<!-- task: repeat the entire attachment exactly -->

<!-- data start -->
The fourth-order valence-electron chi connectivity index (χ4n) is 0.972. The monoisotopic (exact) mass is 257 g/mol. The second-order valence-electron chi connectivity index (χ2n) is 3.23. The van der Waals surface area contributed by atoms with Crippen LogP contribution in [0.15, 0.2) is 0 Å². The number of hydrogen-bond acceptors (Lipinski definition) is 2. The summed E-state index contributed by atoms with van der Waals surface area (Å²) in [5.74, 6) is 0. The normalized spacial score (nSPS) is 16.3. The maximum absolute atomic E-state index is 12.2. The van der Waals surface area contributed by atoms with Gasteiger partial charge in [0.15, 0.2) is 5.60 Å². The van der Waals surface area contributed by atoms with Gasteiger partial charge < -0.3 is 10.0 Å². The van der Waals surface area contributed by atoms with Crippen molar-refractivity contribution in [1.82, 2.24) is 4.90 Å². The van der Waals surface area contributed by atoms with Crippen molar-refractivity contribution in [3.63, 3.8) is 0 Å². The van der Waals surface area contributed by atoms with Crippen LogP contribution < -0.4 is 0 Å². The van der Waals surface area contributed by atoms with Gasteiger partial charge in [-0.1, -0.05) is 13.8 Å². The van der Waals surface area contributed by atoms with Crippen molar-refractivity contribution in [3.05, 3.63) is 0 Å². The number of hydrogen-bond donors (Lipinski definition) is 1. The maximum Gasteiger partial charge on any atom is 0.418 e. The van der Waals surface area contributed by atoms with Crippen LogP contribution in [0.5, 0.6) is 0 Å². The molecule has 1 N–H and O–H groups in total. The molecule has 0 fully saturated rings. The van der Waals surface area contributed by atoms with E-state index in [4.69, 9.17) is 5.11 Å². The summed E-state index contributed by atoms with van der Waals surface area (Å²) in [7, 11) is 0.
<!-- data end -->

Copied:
The fourth-order valence-electron chi connectivity index (χ4n) is 0.972. The monoisotopic (exact) mass is 257 g/mol. The second-order valence-electron chi connectivity index (χ2n) is 3.23. The van der Waals surface area contributed by atoms with Crippen LogP contribution in [0.15, 0.2) is 0 Å². The number of hydrogen-bond acceptors (Lipinski definition) is 2. The summed E-state index contributed by atoms with van der Waals surface area (Å²) in [5.74, 6) is 0. The normalized spacial score (nSPS) is 16.3. The maximum absolute atomic E-state index is 12.2. The van der Waals surface area contributed by atoms with Gasteiger partial charge in [0.15, 0.2) is 5.60 Å². The van der Waals surface area contributed by atoms with Gasteiger partial charge < -0.3 is 10.0 Å². The van der Waals surface area contributed by atoms with Crippen molar-refractivity contribution in [1.82, 2.24) is 4.90 Å². The van der Waals surface area contributed by atoms with Crippen molar-refractivity contribution in [3.63, 3.8) is 0 Å². The van der Waals surface area contributed by atoms with Crippen LogP contribution < -0.4 is 0 Å². The van der Waals surface area contributed by atoms with Gasteiger partial charge in [-0.1, -0.05) is 13.8 Å². The van der Waals surface area contributed by atoms with Crippen molar-refractivity contribution in [3.05, 3.63) is 0 Å². The number of hydrogen-bond donors (Lipinski definition) is 1. The maximum Gasteiger partial charge on any atom is 0.418 e. The van der Waals surface area contributed by atoms with Crippen LogP contribution in [0.5, 0.6) is 0 Å². The molecule has 1 N–H and O–H groups in total. The molecule has 0 fully saturated rings. The van der Waals surface area contributed by atoms with E-state index in [4.69, 9.17) is 5.11 Å². The summed E-state index contributed by atoms with van der Waals surface area (Å²) in [7, 11) is 0.